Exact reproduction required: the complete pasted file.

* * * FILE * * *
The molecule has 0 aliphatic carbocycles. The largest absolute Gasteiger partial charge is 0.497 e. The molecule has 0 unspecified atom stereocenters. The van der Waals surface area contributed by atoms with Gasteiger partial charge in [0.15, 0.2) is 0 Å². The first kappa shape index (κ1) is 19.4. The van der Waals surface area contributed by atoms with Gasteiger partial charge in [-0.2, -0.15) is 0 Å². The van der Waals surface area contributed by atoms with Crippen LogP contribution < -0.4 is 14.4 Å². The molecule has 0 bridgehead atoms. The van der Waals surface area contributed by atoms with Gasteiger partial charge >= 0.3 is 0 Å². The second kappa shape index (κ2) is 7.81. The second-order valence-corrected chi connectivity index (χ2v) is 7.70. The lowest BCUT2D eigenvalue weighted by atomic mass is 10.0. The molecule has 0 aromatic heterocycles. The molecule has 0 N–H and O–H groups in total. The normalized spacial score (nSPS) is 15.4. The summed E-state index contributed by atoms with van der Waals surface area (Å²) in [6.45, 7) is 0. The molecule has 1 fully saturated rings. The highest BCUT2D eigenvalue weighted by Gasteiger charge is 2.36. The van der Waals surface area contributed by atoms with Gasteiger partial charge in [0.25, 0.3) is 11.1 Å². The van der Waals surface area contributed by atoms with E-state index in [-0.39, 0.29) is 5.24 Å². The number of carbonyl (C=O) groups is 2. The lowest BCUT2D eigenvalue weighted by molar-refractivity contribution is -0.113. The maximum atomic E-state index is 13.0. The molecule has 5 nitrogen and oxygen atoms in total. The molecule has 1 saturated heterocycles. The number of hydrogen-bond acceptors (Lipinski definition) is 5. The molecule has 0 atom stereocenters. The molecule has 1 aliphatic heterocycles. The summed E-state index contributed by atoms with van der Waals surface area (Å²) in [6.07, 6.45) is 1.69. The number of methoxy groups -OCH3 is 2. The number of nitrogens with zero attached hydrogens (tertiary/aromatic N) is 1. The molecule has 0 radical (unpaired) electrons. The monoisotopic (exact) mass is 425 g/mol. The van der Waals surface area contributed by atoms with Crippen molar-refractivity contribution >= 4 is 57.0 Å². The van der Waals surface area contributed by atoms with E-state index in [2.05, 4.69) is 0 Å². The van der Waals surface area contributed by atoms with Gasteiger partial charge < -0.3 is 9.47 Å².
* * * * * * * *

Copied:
The molecule has 0 aliphatic carbocycles. The largest absolute Gasteiger partial charge is 0.497 e. The molecule has 0 unspecified atom stereocenters. The van der Waals surface area contributed by atoms with Gasteiger partial charge in [0.15, 0.2) is 0 Å². The first kappa shape index (κ1) is 19.4. The van der Waals surface area contributed by atoms with Gasteiger partial charge in [-0.2, -0.15) is 0 Å². The van der Waals surface area contributed by atoms with Crippen LogP contribution < -0.4 is 14.4 Å². The molecule has 0 bridgehead atoms. The van der Waals surface area contributed by atoms with Gasteiger partial charge >= 0.3 is 0 Å². The second kappa shape index (κ2) is 7.81. The second-order valence-corrected chi connectivity index (χ2v) is 7.70. The lowest BCUT2D eigenvalue weighted by atomic mass is 10.0. The molecule has 0 aromatic heterocycles. The molecule has 0 N–H and O–H groups in total. The normalized spacial score (nSPS) is 15.4. The summed E-state index contributed by atoms with van der Waals surface area (Å²) in [6.45, 7) is 0. The molecule has 1 fully saturated rings. The highest BCUT2D eigenvalue weighted by Gasteiger charge is 2.36. The van der Waals surface area contributed by atoms with Gasteiger partial charge in [0.25, 0.3) is 11.1 Å². The van der Waals surface area contributed by atoms with E-state index in [-0.39, 0.29) is 5.24 Å². The number of carbonyl (C=O) groups is 2. The lowest BCUT2D eigenvalue weighted by molar-refractivity contribution is -0.113. The maximum atomic E-state index is 13.0. The molecule has 5 nitrogen and oxygen atoms in total. The molecule has 1 saturated heterocycles. The number of hydrogen-bond acceptors (Lipinski definition) is 5. The molecule has 0 atom stereocenters. The molecule has 1 aliphatic heterocycles. The summed E-state index contributed by atoms with van der Waals surface area (Å²) in [6.07, 6.45) is 1.69. The number of methoxy groups -OCH3 is 2. The number of nitrogens with zero attached hydrogens (tertiary/aromatic N) is 1. The molecule has 0 radical (unpaired) electrons. The monoisotopic (exact) mass is 425 g/mol. The van der Waals surface area contributed by atoms with Crippen molar-refractivity contribution >= 4 is 57.0 Å². The van der Waals surface area contributed by atoms with E-state index in [2.05, 4.69) is 0 Å². The van der Waals surface area contributed by atoms with Gasteiger partial charge < -0.3 is 9.47 Å².